Are the Grays the same thing? – Are the Grays actually an evolutionary form of hive insects from the future? Anne Strieber addresses this theory in our first Dreamland of 2010 (NOTE: subscriberscan still listen to this show).

For more than a century, biologists have marveled at the highly cooperative nature of ants, bees and other social insects that work together to determine the survival and growth of a colony. Now researchers have discovered that insect colonies follow some of the same biological

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Once we learned that they can survive a nuclear war (while we won’t). Now it turns out they’re impervious to global warming as well. I guess we have to accept the fact that they will always be around (even if we are not).

Researchers have learned that cockroaches can hold their breath for as long as 40 minutes, which will help them survive the rise in sea levels. In fact, they actually change the way they breathe in response to changes in humidity, oxygen levels and CO2 levels.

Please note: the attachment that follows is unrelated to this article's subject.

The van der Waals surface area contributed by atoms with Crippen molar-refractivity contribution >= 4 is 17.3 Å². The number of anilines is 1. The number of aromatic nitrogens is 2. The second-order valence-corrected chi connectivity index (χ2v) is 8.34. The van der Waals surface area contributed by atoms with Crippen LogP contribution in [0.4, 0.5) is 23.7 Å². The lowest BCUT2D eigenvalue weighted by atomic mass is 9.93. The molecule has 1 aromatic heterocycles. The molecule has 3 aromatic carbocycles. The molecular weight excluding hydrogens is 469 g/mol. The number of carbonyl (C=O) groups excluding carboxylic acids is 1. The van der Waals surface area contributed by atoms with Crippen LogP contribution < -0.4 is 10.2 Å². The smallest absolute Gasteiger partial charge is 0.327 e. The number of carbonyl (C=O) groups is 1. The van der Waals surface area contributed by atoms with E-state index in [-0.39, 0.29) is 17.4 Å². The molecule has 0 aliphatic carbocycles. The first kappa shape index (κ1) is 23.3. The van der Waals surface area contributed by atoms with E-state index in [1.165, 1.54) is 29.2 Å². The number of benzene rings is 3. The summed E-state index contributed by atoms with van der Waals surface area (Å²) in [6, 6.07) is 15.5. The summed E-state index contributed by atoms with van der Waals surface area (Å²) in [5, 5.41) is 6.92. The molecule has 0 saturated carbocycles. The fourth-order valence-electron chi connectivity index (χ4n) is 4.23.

New Scientist, Shanta Barley quotes researcher George McGavin as saying, “Two hundred and fifty million years of physiological fine tuning has produced a creature that will be around for a long time to come. Cockroaches, I’m afraid to say, will do well in the face of climate change.”read more

We now know that bacteria plan ahead. New research has revealed that some plants are hypochondriacs. Nature has a lot to tell us if we’ll only listen.

They don’t actually THINK they’re sick when they’re not, the way human hypochondriacs do. What they do is PRETEND to be sick, in order to fend off attacks by moths that only want to lay their eggs on healthy leaves. These strangely wonderful plants are only found in the rainforests of Ecuador, which is yet another reason to preserve these valuable places.
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Bugs can be useful?but most of the time, they’re annoying?especially flies. Scientists have finally figured out why they’re so hard to swat!

It turns out that flies (unlike most humans) have an incredible ability to plan ahead. They can quickly see where a threat is coming from, so they can dodge our swatters before they reach them.

In BBC News, Matt McGrath quotes researcher Michael Dickinson as saying, “We’ve found that when the fly makes planning movements prior to take-off, it takes into account its body position at the time it first sees the threat. Our experiments showed that the fly somehow ‘knows’ whether it needs to make large or small postural changes.”
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